They gathered beneath giant screens in London, packed out bars in Brussels, filled the Old Town in Dubrovnik and the Vieux Port in Marseille. They painted their faces and wrapped flags round their shoulders. They bought plastic glasses of beer to throw in celebration, or down in sorrow. They crossed their fingers, and they held their breath.
From early Tuesday morning until late Wednesday night, Belgium and France, England and Croatia came almost to a standstill, nervously anticipating the World Cup semifinals. Commuters donned national team jerseys to go to work. Shops closed, and bars opened, early.
For all that the world’s focus, for the last five weeks, has been on the multicultural carnival wheeling around Russia, the World Cup’s impact stretches far beyond the borders of its host.
For those countries that reach its latter stages, it becomes something that happens at home, a national fixation, certainly, no matter where it is held, sweeping along even those who have no interest in sports. It leads news bulletins and distracts politicians; it is all anyone talks about, and, in the long hours before kickoff, it makes time pass more slowly.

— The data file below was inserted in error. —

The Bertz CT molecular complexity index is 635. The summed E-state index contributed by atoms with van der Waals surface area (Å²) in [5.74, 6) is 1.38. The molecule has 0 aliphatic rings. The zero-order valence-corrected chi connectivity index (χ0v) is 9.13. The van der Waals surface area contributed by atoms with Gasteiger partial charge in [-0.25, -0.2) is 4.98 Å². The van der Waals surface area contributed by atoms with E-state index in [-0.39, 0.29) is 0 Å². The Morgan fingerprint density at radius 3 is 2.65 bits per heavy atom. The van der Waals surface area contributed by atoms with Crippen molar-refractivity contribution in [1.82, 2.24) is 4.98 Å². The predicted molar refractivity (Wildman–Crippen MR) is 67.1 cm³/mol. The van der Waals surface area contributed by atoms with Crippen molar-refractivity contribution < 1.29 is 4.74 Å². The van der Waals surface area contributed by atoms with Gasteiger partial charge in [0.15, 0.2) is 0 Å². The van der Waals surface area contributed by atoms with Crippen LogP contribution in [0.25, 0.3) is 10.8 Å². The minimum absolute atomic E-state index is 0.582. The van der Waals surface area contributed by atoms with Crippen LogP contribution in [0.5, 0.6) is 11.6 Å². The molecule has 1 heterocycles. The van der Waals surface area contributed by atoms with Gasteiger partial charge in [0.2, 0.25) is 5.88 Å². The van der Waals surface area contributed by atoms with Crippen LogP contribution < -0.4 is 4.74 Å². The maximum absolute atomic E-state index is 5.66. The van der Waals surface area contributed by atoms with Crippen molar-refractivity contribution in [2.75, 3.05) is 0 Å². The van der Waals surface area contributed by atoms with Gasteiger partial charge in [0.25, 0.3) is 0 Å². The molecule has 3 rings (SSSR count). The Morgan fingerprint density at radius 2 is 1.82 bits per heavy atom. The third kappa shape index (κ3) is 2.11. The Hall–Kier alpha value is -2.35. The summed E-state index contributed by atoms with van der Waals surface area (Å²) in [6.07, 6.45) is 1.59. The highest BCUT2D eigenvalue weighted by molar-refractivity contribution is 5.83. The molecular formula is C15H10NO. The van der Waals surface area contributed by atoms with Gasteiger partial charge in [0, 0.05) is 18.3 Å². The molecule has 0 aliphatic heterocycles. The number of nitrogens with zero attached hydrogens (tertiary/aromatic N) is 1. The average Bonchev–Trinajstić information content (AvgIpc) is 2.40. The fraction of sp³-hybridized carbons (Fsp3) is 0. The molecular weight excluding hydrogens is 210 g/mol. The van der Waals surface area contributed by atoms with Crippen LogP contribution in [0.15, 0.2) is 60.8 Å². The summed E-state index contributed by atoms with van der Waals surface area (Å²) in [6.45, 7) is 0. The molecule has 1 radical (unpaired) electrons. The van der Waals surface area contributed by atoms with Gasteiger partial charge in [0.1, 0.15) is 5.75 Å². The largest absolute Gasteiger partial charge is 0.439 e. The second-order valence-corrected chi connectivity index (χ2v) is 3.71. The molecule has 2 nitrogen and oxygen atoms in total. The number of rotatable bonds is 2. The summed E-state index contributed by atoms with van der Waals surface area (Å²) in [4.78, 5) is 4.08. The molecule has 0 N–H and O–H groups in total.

Over the last two days, in England, fans were encouraged to go to work on Wednesday wearing waistcoats in honor of the team’s manager, Gareth Southgate. One newspaper urged the ruling Conservative Party, currently embroiled in another bout of infighting, to lay down the cudgels for one day. “Don’t You Know There’s A Game On?” asked its front page.
In France and Belgium, the capitals’ subway authorities agreed to a bet: If France won, its national anthem, “La Marseillaise,” would blare from the speakers on trains in Brussels; if Belgium won, the station at Saint-Hazard in Paris would be renamed in honor of Eden Hazard, Belgium’s captain.
Croatia President Kolinda Grabar-Kitarovic presented the British prime minister, Theresa May, with one of the country’s famous checkerboard jerseys emblazoned with her name.
All of that, though, was just the buildup, a way of expending the nervous energy of anticipation before kickoff arrived. At that moment — Tuesday night for France and Belgium; Wednesday for England and Croatia — whole cities ground to a halt. Normally bustling streets and humming subway stations stood empty. Millions, at home and in public, were glued to televisions and giant video screens, to events unfolding thousands of miles away. Over the course of two evenings, four countries waited, and watched, as one.